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12

Japanese elementary school children are generally taught to write kanji like this (教科書体): I don't know how these are different from how Chinese kids are taught to write these characters. However, this largely depends on the font, and adults actually handwrite these dots in many ways according to their preference. Practically, there is no strict rule ...


6

This is one of the reasons why stroke order can be important. When looking at handwritten characters, you can get a sense for what each one is even if it's relatively illegible by looking at the direction and order of the strokes. Characters like シ and ツ can be written by hand in a way that very clearly indicates which it is: write シ with clearly horizontal ...


3

When a small vowel is added to a kana with the same vowel sound, it does indeed work the same as a [長音符]{chōonpu}. (If the kana has a different vowel sound, then the sound is not extended.) There are no hard and fast rules about this, but it seems that the ィ here is used in proper nouns to indicate that the English spelling ends with "y" instead of being ...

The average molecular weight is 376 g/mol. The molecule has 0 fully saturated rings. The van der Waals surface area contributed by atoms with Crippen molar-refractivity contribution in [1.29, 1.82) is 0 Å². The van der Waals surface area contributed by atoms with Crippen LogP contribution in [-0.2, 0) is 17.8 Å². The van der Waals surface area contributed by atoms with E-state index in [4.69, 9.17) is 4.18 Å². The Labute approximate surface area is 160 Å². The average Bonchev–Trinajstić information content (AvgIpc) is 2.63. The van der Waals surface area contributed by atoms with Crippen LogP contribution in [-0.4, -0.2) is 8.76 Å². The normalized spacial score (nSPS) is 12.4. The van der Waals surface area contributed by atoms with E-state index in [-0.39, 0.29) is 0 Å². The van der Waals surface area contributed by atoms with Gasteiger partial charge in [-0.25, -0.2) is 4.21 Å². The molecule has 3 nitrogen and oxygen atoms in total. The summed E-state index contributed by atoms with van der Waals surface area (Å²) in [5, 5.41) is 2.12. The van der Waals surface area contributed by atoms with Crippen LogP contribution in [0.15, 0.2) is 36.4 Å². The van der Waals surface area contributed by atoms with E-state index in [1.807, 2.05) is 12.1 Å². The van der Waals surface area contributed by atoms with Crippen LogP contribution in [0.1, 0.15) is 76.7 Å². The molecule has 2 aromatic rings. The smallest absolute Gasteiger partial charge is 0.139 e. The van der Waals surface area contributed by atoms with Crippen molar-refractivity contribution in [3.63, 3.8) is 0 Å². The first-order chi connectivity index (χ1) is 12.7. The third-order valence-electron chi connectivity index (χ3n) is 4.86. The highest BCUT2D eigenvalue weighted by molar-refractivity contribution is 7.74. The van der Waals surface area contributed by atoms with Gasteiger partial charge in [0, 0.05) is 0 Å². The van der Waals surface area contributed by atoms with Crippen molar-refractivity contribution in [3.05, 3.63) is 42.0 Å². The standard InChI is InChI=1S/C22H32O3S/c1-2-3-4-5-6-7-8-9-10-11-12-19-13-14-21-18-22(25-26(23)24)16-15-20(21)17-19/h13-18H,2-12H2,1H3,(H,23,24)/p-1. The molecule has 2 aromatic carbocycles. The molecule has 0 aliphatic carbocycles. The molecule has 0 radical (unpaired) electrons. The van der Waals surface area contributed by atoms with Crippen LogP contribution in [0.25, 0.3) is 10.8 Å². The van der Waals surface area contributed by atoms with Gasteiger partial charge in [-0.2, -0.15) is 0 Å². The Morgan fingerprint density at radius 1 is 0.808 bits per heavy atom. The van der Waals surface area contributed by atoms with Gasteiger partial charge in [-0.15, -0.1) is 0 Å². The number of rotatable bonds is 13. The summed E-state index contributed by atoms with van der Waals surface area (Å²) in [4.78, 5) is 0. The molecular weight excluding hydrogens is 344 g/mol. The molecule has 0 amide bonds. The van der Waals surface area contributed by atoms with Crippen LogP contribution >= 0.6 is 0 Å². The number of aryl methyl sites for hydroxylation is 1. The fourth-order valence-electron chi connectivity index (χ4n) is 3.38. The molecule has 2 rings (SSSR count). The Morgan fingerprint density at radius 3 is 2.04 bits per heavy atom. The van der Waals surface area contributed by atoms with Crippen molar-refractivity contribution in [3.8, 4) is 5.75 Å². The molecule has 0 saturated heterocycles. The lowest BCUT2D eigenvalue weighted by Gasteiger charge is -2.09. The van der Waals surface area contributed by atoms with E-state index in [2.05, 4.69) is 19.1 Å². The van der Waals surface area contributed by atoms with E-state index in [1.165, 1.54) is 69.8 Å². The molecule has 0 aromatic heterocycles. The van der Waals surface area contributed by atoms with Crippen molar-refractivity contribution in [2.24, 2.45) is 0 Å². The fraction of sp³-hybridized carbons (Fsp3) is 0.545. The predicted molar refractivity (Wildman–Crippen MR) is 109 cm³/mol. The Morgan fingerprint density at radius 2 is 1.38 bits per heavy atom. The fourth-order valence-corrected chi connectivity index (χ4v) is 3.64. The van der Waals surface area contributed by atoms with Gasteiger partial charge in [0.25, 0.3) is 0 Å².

2

It is clear (really!) that this sign is talking about two brands, one for traditional cards, the other for ("standard"? 52-card) Western cards: [Napoleon] トランプ [福] かるた Given the much greater flexibility with which Japanese characters can be positioned, and still read easily, this just looks like a bit of playfulness, to allow the two trademarks to be ...


0

That is very interesting. I guess that is a style for shape design, but on the other hand, that shows the process of change from right-to-left style to left-to-right style. This is another nameplate of that company. Perhaps, while writing Hiragana, Katakana and Alphabets in a mixed manner, they must had come to be written left-to-right. I apologize that ...



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